Down payments absolutely lower your monthly auto loan payments! In fact, down payments are recommended for all borrowers across the credit score spectrum in most situations. Additionally, down payments have many other benefits, and if you have less than perfect credit, they can increase your chances of getting into your next car loan.
How Do Down Payments Lower Your Monthly Car Payments?
When you take on an installment loan, such as an auto loan, your total financed amount is divided into monthly payments. A typical car loan is anywhere from five to eight years long, or between 60 and 96 months.
Say you finance a vehicle for $20,000 with a 10% interest rate for 60 months. Your monthly payment would be $424.94.
When you make a down payment, that money goes right toward the total amount you need to finance. If you put 10% of the car's total negotiated selling price down, $2,000 in this case, you end up only financing for $18,000. Using the same interest rate and loan term, your monthly payment is now $382.45.
When you put money down on a loan, not only does it lower the amount you're financing, it lowers your interest charges over the course of your loan. Auto loans are (almost) always simple interest, which means you’re charged interest daily on your loan balance. When you finance less, there’s less to be charged interest on, which means keeping more money in your pocket.
How Much Should I Put Down on a Car?
The amount you need to put down could depend on your credit situation, but personal finance experts generally recommend that you put down around 20% of the vehicle's selling price for a new car, and at least 10% for a used one.
There are two main reasons why it’s suggested you put down more cash on the new vehicle:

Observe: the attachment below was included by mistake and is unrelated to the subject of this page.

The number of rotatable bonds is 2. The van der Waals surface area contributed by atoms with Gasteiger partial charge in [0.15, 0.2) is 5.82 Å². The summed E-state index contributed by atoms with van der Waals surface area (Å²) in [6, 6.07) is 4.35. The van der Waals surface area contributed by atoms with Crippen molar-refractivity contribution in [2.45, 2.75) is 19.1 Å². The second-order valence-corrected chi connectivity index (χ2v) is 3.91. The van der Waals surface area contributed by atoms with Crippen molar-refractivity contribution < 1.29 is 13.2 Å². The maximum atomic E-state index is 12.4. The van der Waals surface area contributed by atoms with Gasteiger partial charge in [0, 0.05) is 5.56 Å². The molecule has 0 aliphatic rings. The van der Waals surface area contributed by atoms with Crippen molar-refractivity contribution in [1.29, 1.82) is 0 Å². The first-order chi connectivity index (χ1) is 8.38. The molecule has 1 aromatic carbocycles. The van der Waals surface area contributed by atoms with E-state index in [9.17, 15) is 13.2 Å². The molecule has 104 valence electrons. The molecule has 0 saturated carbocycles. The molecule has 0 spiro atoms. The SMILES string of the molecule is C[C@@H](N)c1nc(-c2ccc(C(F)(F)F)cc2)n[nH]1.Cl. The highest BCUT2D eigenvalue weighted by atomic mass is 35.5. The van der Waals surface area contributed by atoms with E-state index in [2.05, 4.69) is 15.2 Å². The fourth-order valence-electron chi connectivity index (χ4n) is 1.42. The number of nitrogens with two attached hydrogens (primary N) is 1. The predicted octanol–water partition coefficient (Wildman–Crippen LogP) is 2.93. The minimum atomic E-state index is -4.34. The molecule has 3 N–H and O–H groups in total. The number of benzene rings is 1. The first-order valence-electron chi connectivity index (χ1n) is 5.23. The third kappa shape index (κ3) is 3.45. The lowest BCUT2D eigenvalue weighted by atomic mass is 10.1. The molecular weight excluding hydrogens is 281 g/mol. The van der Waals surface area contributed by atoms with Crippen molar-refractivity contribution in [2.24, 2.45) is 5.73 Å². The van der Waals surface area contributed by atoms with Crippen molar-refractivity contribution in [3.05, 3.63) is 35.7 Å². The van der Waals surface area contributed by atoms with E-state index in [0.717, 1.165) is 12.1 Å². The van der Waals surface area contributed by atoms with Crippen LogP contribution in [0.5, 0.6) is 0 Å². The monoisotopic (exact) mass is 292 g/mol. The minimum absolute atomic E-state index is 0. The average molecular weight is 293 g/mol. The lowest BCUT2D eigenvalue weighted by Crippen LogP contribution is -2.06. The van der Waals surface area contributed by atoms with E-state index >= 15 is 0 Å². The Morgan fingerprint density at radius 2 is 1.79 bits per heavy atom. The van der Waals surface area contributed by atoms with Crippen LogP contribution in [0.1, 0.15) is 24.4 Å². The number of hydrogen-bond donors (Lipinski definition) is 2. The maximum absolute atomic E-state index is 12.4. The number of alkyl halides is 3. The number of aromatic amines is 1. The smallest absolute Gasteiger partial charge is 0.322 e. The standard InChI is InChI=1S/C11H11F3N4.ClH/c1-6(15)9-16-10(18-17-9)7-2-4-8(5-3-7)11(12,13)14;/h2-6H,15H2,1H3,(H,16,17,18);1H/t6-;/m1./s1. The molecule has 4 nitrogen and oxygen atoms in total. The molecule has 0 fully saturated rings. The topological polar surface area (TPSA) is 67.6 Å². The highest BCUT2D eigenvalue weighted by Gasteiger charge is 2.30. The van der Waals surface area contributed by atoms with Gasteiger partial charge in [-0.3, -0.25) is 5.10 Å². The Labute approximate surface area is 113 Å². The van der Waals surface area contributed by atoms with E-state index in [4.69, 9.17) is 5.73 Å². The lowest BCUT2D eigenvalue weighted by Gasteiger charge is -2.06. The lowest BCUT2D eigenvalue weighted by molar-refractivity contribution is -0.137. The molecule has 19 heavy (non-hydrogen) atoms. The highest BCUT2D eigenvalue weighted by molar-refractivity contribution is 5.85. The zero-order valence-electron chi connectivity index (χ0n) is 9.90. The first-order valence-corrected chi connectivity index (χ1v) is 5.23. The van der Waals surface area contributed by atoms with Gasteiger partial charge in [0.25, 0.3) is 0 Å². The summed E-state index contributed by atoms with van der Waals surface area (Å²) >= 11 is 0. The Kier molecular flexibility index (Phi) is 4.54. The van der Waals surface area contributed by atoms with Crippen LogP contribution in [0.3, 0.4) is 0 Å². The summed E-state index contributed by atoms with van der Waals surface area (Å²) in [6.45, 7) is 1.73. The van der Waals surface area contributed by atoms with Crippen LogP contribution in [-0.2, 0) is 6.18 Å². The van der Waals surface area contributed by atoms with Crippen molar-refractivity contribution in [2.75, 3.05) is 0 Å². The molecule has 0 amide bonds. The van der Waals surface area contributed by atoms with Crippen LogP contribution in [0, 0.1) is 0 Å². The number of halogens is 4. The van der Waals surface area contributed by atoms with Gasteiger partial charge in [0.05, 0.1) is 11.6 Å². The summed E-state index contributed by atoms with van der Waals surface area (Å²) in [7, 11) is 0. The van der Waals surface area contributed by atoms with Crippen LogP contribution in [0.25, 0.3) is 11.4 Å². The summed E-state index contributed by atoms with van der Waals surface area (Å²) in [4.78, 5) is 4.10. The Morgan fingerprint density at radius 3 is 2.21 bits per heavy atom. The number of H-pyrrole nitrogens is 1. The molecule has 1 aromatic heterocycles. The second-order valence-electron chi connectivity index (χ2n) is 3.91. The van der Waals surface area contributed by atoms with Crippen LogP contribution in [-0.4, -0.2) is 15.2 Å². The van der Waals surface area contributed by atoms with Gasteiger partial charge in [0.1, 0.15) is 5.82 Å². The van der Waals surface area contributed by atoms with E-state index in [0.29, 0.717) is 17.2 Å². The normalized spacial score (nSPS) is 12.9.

- New cars are more expensive
- New cars depreciate quickly
According to Edmunds, the average price of a new vehicle clocks in at around $35,000! Since new cars come with a higher sticker price, having a short loan term with a large financed amount could mean a really large monthly payment, which can be hard to manage.
If a borrower goes for a longer loan term to offset the large monthly payment, it means more interest charges. So, a solution to battling a high monthly payment and lowering your interest charges is putting a large down payment on the vehicle’s selling price, hence the recommended 20% down.
Also, when you finance a new car, you run the risk of being in a negative equity position, which means you owe more on the vehicle than it's worth. You want to be in an equity position, where you owe less on the car than its value, since that equity can be used to put toward another vehicle purchase, or if you sell it you can pay off the loan and you can have some cash leftover.
New cars run the risk of negative equity because their value depreciates considerably in the first few years, which means you could end up paying more for the vehicle than it’s worth. Cars with negative equity can give you some trouble if you need to sell it, since you may not get enough from the sale to cover your loan balance.
While the risk of being stuck in a negative equity position is still prevalent when you finance anything, going for a used vehicle comes with a lower risk. Deprecation slows down over time, and when you get your hands on a used car that has already seen its largest drop in value, negative equity isn’t as big of an issue for used vehicle borrowers. This explains the 10% difference between new and used cars in the recommendation.